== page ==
Kid Lit Review of “Shlemiel Crooks” by Anna Olswanger, A Passover Story

This adorable story, based on a true incident that happened in 1919 to the author’s great-grandparents, is told in the style of Yiddish folktales. The author’s great-grandfather, Reb Elias Olschwanger, had an establishment in St. Louis that sold kosher wine, brandy, and cognac for use on the Jewish Sabbath and on Jewish holidays. He was the only seller of kosher wines, so he and his store were important fixtures in the community.

On February 21, 1919, the St. Louis Jewish Record reported that thieves tied to steal several barrels of brandy and beer. (A photocopy of the article is included at the back of the book.). As Olswanger tells it, “the two crooks – potatoes should sprout in their ears – were stealing crates of Passover wine shipped special that year to Reb Elias on a boat from the Land of Israel.”

In the course of explaining what happened, Olswanger retells the story of Passover – also in a humorous way, “in case you haven’t been reading the book of Exodus in the Bible lately…”

The crooks – “a trolley car should grow in their stomachs” – were about to make off with the wine when they were yelled at by neighbors, and they got scared and ran off:

“How scared? I’ll tell you. They ran away like their pants were on fire and left Reb Elias’s wine sitting in the middle of the sidewalk, not to mention their horse and wagon in the street.”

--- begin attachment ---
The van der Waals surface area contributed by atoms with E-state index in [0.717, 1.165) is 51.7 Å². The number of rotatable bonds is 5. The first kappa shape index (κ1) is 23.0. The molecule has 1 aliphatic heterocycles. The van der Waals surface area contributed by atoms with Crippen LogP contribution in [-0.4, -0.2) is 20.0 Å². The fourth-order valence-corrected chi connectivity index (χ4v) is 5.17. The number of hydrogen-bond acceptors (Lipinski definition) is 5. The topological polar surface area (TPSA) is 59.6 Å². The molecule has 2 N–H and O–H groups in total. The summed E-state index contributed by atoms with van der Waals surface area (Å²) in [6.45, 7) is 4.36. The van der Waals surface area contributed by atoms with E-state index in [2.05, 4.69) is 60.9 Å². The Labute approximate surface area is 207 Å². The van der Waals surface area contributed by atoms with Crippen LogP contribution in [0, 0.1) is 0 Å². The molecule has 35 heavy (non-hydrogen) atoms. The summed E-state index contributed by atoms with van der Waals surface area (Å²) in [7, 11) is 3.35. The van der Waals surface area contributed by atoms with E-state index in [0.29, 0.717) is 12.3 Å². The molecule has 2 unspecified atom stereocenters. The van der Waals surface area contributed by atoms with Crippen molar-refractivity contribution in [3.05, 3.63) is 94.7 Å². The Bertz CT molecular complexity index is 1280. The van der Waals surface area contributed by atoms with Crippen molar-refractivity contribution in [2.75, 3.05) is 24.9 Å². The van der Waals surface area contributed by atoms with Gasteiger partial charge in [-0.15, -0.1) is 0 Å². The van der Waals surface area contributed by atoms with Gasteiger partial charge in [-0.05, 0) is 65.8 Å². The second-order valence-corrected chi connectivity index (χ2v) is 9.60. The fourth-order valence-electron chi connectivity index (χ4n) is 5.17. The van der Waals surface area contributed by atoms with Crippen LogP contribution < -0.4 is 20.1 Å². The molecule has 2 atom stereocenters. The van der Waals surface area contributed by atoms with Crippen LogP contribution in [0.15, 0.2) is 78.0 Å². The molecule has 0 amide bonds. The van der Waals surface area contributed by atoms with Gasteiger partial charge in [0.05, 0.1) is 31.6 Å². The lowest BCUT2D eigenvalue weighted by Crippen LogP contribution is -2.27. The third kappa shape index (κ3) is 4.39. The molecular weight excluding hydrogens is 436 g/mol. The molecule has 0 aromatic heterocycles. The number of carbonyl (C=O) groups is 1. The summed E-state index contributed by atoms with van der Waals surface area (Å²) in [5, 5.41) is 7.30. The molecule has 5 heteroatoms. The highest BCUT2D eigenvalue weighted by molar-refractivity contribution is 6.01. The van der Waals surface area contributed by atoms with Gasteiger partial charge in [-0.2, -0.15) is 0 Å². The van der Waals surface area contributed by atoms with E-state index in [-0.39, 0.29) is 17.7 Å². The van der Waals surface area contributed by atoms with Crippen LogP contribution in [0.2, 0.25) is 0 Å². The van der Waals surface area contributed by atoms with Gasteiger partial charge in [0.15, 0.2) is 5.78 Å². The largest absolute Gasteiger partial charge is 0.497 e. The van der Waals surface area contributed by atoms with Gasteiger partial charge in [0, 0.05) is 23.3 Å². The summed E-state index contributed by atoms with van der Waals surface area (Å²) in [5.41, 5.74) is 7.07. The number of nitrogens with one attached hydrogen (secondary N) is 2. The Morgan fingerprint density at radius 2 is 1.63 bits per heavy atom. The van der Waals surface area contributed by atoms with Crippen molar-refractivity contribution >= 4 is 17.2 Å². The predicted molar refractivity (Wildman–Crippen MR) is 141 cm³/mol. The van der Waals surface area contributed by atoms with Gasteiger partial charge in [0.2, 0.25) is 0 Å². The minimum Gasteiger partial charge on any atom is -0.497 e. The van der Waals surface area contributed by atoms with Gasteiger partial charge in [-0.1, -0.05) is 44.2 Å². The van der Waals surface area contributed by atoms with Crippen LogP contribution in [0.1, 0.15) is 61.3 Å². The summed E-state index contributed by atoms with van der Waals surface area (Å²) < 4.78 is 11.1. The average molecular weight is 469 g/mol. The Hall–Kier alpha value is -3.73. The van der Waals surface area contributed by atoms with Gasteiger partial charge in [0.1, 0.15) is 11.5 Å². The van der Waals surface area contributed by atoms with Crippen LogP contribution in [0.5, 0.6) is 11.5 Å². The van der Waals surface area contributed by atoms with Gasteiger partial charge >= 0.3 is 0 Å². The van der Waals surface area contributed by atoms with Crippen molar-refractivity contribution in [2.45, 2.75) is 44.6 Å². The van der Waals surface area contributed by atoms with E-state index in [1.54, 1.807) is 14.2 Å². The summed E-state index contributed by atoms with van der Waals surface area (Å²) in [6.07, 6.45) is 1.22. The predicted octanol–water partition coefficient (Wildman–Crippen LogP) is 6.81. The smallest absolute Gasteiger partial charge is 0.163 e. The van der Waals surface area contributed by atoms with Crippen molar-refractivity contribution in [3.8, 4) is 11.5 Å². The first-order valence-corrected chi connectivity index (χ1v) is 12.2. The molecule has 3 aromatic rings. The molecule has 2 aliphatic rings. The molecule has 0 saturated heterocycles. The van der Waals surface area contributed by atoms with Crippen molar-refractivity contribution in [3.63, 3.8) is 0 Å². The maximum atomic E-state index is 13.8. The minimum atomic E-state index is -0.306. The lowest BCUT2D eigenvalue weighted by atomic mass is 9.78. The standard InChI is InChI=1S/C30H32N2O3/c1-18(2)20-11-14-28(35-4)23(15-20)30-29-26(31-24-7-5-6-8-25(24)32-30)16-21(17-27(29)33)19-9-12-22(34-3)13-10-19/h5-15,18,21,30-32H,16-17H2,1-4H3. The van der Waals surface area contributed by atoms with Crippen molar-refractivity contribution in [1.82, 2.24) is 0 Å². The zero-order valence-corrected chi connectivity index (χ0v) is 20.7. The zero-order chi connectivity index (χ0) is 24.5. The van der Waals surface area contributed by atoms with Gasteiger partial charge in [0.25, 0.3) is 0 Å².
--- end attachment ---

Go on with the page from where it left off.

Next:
We learn that Reb Elias was so grateful he placed an ad in the St. Louis Jewish Record to wit:

“Elias Olschwanger wants to thank all his friends on Fourteenth and Carr streets who stopped the no-good crooks from stealing his wine. Don’t worry, he’s still got a fine stock of full and half-bottles of Land of Israel wine and brandies for Passover. Also, now he’s delivering in a horse and wagon, you shouldn’t have to come to him, you’re so busy. Only, in case the shlemiel crooks come back for the horse and wagon, you could order now maybe? E. Olschwanger, Liquor Company, 1028 N. 14th Street.”

Colorful woodblock print illustrations by Paula Goodman Koz feature plenty of historical details.

Some of the details about Passover and references to the Talmud may need explanations for the recommended audience of four and over, but will provide an opportunity for adults to offer children an amusing take on this Bible story.

Evaluation: Readers of all ages, including adults, will appreciate the humor and the message of “divine justice” in this story.

Rating: 4/5

Published by Junebug Books, an imprint of NewSouth, Inc., 2005

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